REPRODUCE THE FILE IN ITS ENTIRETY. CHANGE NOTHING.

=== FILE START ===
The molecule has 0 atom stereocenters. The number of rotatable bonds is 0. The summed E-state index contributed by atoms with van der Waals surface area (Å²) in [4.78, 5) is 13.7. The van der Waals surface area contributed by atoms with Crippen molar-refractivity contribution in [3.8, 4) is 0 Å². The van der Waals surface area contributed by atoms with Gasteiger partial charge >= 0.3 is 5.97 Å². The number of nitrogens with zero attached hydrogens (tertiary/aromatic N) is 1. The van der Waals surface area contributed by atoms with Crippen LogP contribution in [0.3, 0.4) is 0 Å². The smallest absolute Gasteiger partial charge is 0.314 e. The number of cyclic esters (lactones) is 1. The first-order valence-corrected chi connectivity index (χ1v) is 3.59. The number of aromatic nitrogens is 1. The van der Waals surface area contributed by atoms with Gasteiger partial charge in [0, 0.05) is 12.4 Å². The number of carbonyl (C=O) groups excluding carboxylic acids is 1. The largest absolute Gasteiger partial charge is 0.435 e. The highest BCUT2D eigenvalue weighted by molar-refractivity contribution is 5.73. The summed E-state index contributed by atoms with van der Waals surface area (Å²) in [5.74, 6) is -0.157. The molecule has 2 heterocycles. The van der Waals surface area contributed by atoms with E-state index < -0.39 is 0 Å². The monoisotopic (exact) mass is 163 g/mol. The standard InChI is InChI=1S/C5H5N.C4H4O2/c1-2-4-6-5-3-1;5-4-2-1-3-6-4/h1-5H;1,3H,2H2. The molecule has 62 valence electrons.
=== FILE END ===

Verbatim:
The molecule has 0 atom stereocenters. The number of rotatable bonds is 0. The summed E-state index contributed by atoms with van der Waals surface area (Å²) in [4.78, 5) is 13.7. The van der Waals surface area contributed by atoms with Crippen molar-refractivity contribution in [3.8, 4) is 0 Å². The van der Waals surface area contributed by atoms with Gasteiger partial charge >= 0.3 is 5.97 Å². The number of nitrogens with zero attached hydrogens (tertiary/aromatic N) is 1. The van der Waals surface area contributed by atoms with Crippen LogP contribution in [0.3, 0.4) is 0 Å². The smallest absolute Gasteiger partial charge is 0.314 e. The number of cyclic esters (lactones) is 1. The first-order valence-corrected chi connectivity index (χ1v) is 3.59. The number of aromatic nitrogens is 1. The van der Waals surface area contributed by atoms with Gasteiger partial charge in [0, 0.05) is 12.4 Å². The number of carbonyl (C=O) groups excluding carboxylic acids is 1. The largest absolute Gasteiger partial charge is 0.435 e. The highest BCUT2D eigenvalue weighted by molar-refractivity contribution is 5.73. The summed E-state index contributed by atoms with van der Waals surface area (Å²) in [5.74, 6) is -0.157. The molecule has 2 heterocycles. The van der Waals surface area contributed by atoms with E-state index < -0.39 is 0 Å². The monoisotopic (exact) mass is 163 g/mol. The standard InChI is InChI=1S/C5H5N.C4H4O2/c1-2-4-6-5-3-1;5-4-2-1-3-6-4/h1-5H;1,3H,2H2. The molecule has 62 valence electrons.